Believe it or not, the muskie season is right around the corner. In the southern range of the muskie world, once mid-February rolls around it is time to grab your gear and head out to the lake. Any brief ice period is over, and muskies are on the prowl and starting to feed. Just a couple of years ago I boated a 32 pound 47 incher on about the tenth cast of the year starting in February.
Southern reservoirs such as Lake Kinkaid start heating up much sooner than other lakes, and start producing fish in just a couple weeks from now. Pack your bags and start heading south if you have a craving for some early season muskie action. Most people I know are dying to try out the new lures they bought at the muskie shows.
The months of February and March are a pre-spawn time frame for muskies in the southern range of the muskie world. This is when the females are “packed to the gills” so to speak with eggs and carry some extremely heavy weights. Fish that normally weigh 25 pounds during the rest of the year can weigh over 30 pounds in the early months of February and March.
Although the water temperatures are still rather chilly, ranging from 40 to 55 degrees, the females are still quite active, having to provide energy for the maturation of their eggs. This means one thing……eating. Females must feed regularly to provide the energy for the eggs, and this means that they are very catchable even in cold water.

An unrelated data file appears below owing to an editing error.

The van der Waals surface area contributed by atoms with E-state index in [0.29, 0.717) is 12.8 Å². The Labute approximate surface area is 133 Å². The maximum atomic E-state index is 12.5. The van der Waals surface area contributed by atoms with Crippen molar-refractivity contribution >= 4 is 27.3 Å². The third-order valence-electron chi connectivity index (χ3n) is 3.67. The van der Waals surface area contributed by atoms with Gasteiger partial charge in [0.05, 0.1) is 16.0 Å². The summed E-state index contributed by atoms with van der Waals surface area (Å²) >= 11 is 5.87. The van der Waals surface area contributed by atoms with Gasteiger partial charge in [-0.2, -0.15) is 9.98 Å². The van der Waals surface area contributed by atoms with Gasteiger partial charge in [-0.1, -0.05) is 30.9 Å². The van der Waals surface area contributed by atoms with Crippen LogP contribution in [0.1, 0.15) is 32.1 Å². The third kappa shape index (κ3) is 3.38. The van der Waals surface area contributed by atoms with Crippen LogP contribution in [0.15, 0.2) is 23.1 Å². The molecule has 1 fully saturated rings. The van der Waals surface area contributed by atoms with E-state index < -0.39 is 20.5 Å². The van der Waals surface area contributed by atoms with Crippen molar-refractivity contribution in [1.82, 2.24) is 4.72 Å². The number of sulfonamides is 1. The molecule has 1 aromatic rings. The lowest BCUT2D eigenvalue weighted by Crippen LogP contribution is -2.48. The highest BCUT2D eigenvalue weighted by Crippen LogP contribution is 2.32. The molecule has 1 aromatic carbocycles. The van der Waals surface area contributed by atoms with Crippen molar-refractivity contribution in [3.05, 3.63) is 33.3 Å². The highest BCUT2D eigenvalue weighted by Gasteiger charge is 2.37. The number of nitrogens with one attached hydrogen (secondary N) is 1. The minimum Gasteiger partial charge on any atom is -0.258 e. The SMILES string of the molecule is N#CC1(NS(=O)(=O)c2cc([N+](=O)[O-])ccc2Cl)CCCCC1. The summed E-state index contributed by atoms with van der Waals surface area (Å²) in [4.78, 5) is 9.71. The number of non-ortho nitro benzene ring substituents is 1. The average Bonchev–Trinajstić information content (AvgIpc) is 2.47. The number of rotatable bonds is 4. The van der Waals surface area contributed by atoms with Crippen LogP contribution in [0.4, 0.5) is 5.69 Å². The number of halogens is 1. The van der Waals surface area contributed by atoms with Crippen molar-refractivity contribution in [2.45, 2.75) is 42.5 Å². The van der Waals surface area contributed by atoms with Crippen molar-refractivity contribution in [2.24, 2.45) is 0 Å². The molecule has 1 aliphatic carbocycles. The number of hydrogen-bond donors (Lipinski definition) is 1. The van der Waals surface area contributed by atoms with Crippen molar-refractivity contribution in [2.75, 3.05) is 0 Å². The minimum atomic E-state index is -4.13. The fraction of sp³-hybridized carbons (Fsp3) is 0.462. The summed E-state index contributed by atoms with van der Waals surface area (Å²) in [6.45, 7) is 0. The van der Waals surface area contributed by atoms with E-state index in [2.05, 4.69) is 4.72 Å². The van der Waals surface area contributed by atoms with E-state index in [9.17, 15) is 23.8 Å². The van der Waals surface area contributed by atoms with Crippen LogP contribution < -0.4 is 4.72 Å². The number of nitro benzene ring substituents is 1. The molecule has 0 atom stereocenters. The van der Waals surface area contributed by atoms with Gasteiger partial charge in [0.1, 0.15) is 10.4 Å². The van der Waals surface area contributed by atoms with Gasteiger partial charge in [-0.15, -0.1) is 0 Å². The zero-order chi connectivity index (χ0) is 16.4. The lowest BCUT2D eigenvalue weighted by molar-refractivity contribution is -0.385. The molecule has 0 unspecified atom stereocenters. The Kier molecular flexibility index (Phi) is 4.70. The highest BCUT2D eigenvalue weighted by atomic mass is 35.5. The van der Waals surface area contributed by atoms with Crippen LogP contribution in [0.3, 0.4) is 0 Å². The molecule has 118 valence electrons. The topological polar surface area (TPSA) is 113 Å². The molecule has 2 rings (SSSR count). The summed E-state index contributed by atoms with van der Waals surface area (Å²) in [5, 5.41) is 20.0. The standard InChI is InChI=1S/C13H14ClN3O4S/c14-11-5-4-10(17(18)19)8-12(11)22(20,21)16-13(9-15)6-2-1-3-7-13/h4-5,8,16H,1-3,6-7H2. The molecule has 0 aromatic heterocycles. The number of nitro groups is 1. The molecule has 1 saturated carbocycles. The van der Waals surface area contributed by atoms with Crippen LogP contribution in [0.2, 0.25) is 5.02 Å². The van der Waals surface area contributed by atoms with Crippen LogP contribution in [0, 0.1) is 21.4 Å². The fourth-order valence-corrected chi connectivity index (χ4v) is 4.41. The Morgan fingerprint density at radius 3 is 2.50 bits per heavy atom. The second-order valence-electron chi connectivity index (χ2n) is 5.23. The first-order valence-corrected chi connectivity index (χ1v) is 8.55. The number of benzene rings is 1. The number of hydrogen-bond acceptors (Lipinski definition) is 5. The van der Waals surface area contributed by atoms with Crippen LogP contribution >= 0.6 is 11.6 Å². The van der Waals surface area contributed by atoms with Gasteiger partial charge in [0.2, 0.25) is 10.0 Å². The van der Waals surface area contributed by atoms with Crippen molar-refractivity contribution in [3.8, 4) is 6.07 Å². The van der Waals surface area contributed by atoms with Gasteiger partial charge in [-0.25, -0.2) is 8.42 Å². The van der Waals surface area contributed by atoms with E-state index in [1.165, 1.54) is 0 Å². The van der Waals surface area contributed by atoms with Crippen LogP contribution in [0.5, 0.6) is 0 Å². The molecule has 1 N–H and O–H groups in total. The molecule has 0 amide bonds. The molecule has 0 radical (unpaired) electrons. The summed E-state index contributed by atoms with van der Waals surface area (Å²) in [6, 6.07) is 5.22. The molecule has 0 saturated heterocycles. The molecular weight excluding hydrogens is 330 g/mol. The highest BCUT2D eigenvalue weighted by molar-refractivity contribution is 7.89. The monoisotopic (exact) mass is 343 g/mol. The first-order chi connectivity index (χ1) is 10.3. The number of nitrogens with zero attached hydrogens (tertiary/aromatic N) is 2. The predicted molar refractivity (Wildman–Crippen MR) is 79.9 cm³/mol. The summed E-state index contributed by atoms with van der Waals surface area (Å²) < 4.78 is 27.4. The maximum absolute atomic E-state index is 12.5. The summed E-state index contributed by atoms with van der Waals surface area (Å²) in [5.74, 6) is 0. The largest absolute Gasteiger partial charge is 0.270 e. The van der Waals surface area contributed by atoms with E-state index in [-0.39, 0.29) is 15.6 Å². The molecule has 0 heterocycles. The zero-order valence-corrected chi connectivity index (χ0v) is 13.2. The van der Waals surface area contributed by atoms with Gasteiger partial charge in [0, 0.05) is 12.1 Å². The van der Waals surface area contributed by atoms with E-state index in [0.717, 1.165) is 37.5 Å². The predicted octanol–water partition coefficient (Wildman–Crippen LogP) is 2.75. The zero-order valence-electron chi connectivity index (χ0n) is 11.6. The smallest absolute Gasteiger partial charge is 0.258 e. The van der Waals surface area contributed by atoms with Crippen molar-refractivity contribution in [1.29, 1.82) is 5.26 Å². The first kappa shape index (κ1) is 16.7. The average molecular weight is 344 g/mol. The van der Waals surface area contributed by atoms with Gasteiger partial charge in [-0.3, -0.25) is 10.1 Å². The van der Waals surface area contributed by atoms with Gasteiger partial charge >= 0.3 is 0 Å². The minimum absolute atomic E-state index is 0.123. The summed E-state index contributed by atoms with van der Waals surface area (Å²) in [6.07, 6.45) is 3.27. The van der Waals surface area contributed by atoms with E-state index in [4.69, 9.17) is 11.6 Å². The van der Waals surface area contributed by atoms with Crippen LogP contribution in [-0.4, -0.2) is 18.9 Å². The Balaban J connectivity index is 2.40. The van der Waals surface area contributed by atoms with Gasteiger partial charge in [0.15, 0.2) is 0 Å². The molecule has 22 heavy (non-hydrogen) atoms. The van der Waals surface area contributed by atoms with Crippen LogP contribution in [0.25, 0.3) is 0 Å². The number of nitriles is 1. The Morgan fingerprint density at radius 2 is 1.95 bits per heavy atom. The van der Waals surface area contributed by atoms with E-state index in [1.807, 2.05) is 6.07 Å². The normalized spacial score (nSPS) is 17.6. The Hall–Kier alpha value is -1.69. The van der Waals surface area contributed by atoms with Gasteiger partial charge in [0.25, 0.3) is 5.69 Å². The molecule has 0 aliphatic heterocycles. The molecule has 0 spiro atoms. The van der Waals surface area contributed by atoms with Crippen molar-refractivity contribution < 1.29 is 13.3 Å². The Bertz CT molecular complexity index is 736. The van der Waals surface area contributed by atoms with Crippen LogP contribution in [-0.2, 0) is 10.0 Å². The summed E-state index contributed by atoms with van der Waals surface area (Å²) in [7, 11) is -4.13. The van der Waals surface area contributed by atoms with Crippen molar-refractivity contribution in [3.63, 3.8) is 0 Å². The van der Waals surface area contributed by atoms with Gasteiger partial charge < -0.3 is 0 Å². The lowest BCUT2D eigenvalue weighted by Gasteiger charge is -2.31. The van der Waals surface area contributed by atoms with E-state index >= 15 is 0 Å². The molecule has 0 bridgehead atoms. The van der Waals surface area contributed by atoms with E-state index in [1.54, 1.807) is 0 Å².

Catching muskies in the pre-spawn period usually requires one to change his tactics a bit, and several factors play a role. Some of these include location, presence of baitfish, and presentation. I will dissect these in order to have a good understanding of how to find and catch “ Early Season Muskies.”
Obviously, this is simply the most important factor when it comes to muskie fishing because you could have the greatest presentation in the world, but if you are not in the right spot, you’re wasting your time. The location of muskies in this early season period is directly related to water temperature. This is a pre-spawn time frame, and muskies will be seeking out the warmest water available on these bodies of water. Again, water temperatures during the pre-spawn time frame are generally 40 to 55 degrees.
The areas that the majority of your action will come from is in or around spawning areas. The quickest shortcut to finding the warmest water at this time of year is to head to feeder creeks or the headwaters of a reservoir. These areas are typically shallower, more stained in water clarity, and warm up the fastest.